Jump with joy. Literally. Do that weird kick/punch thing you do when you get excited. Maybe knock over a chair. You should probably pick it back up. Cry. Hard. For your new vision and ability to see every detail of this beautiful place. Every detail that not even glasses could help you see. Every detail of which you were robbed for the first 24 years of your life. Wash your hands. Give thanks to the man who corrected your 20/200 vision with that fancy laser machine. Think about kissing his face all over next time you see him. Run into the bedroom and kiss Thom’s face all over. Make waffles. Stuff your face with raw almond coconut cacao nib bites and ruin your appetite for waffles. Eat a waffle anyway because not eating a waffle just wouldn’t be right. Eat a waffle anyway because today we’re celebrating eyeballs that finally serve their purpose. All thanks to a man and his fancy laser machine.

Ground almonds + coconut
Raw almond coconut cacao nib bites
Raw almond coconut cacao nib bites

Notes: I’ve got to admit – it’s taken me almost a year (gasp!) to share this recipe with you guys. Kicking myself. Are you kicking me, too? The add-ins at the end are going to seem like a lot, but trust me on this – add 1/4 cup of each the chopped almonds and cacao nibs. I rolled a few of them in cacao powder to amp up the chocolate flavor, but it didn’t make too much of a difference. You can find the baked version here. And if you want real deal almond joy bites, go here. Or! If you’re not into the awesomeness that is almond + coconut + chocolate, might I interest you in raw brownie bites?
RAW ALMOND COCONUT CACAO NIB BITES

1 cup unsweetened shredded coconut
3/4 cup raw almonds, divided
Pinch of Himalayan salt
8 medjool dates, pitted
3 tbsp raw almond milk (or water)
1/4 cup cacao nibs

In a food processor fitted with the S blade, blend the coconut, 1/2 cup of the almonds, and sea salt into a fine meal. Add the dates and pulse for 30-45 seconds. Add the nut milk; pulse until combined. Transfer the mixture to a small mixing bowl. Coarsely chop the almonds then stir into the mixture, along with the cacao nibs. Using a 1 teaspoon cookie scoop, drop the cookies onto a baking sheet lined with parchment paper. Freeze for 30 minutes then transfer to an air tight container. Will keep in freezer for several months but I doubt they’ll last that long.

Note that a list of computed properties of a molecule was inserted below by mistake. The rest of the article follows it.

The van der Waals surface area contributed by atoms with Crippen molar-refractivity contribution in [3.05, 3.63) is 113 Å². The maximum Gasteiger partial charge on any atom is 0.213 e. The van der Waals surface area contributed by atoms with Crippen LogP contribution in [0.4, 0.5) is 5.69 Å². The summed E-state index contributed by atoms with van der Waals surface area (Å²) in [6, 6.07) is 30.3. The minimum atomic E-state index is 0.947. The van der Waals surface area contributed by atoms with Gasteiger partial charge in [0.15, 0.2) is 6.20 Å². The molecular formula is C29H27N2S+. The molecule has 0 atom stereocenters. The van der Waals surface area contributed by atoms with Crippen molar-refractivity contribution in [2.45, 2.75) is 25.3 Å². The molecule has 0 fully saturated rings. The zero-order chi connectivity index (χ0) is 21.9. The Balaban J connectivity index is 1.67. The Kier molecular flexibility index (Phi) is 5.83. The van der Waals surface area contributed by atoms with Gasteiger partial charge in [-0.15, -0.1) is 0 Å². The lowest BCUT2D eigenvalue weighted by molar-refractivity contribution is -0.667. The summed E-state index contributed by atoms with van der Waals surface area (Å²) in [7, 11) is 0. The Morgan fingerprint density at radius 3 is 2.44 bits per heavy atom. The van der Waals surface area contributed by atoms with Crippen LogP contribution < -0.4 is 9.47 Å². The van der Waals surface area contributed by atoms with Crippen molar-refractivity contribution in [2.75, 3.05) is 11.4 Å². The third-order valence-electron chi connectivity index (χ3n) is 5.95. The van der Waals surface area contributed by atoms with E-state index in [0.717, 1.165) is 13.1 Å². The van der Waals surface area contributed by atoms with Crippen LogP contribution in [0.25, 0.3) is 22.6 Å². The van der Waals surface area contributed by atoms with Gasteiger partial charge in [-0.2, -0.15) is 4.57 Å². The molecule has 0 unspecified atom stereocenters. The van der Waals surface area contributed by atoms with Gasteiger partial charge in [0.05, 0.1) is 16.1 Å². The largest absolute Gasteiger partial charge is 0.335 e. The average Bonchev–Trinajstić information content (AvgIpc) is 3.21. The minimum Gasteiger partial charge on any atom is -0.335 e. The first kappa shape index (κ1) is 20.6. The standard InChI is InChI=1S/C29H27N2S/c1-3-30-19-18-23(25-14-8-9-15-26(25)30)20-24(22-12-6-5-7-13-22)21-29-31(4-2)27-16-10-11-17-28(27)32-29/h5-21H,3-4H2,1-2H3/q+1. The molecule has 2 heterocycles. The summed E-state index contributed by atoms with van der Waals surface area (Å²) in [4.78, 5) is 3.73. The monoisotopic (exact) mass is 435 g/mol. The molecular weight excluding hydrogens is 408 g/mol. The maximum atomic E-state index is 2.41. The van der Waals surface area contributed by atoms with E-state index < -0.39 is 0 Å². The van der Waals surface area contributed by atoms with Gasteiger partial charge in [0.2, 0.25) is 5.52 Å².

Yield: about 55 bites

Raw cacao nib cookies

Raw cacao nib cookies

There’s a certain level of responsibility that people expect from you as an adult. Even more responsibility when you’re an adult in a relationship with another adult. And even more (can you imagine?) when you’ve been in a relationship with aforementioned adult for five years. FIVE YEARS. You know what I’m talking about. Questions of marriage, and when we’re going to settle down and buy a house and make tiny monsters with skinny bodies and blah blah blah I CAN’T HEAR YOU. These questions make me extremely uncomfortable. They make my heart palpate and cause my hands to sweat excessively. These questions are the bane of my existence when all I want to do is fall asleep at night, but my brain keeps trying to figure out our place in this world.
I picture two lives for Thom and I. Him as a professor, me as a stay at home wife. We wear our wedding bands on our right hands because we’re both lefties. It confuses people. We have a loft in the city, similar to what we have now, and we share one of those fancy cars that emits fewer pollutants than the ones our neighbors drive. I stay up late helping him grade research papers, and wake up early to prepare a hearty breakfast for the family. Our family. We have a family that consists of more than just the two of us. I do the laundry and go to the grocery store, and iron his shirts while he’s away teaching a bunch kids who couldn’t care less about the freaking Napoleonic Wars. I bitch about folding laundry for a living. He bitches about the students and their cell phones going off in class. We lay in bed at night and dream about running away and never coming back.

Cacao nibs
Untitled
Raw cacao nib cookies in the making
Raw cacao nib cookies

And then there is the running away and never coming back. Eating our way through Italy and climbing to the base of Everest. We go fishing off the Northern coast of Iceland despite my inherent fear of the ocean, and I convince him to swim at the top of Victoria Falls, despite his fear of heights. We don’t have a mortgage, or a car payment, or anything else that restricts you to the bounds of a place. We are perpetual wanderers who find comfort in exploring every nook and cranny of this world. Antarctica is no exception. We have backpacks, heavy ones, and only the most important things fit into them – no fancy hair straightening device or bow ties or pumpkin scented candles on this adventure. This world-wandering path is full of uncertainties, but that’s just the way we like it – there is no routine, no order, or anything even remotely linear. We take life one step at a time and we are happy. So incredibly happy.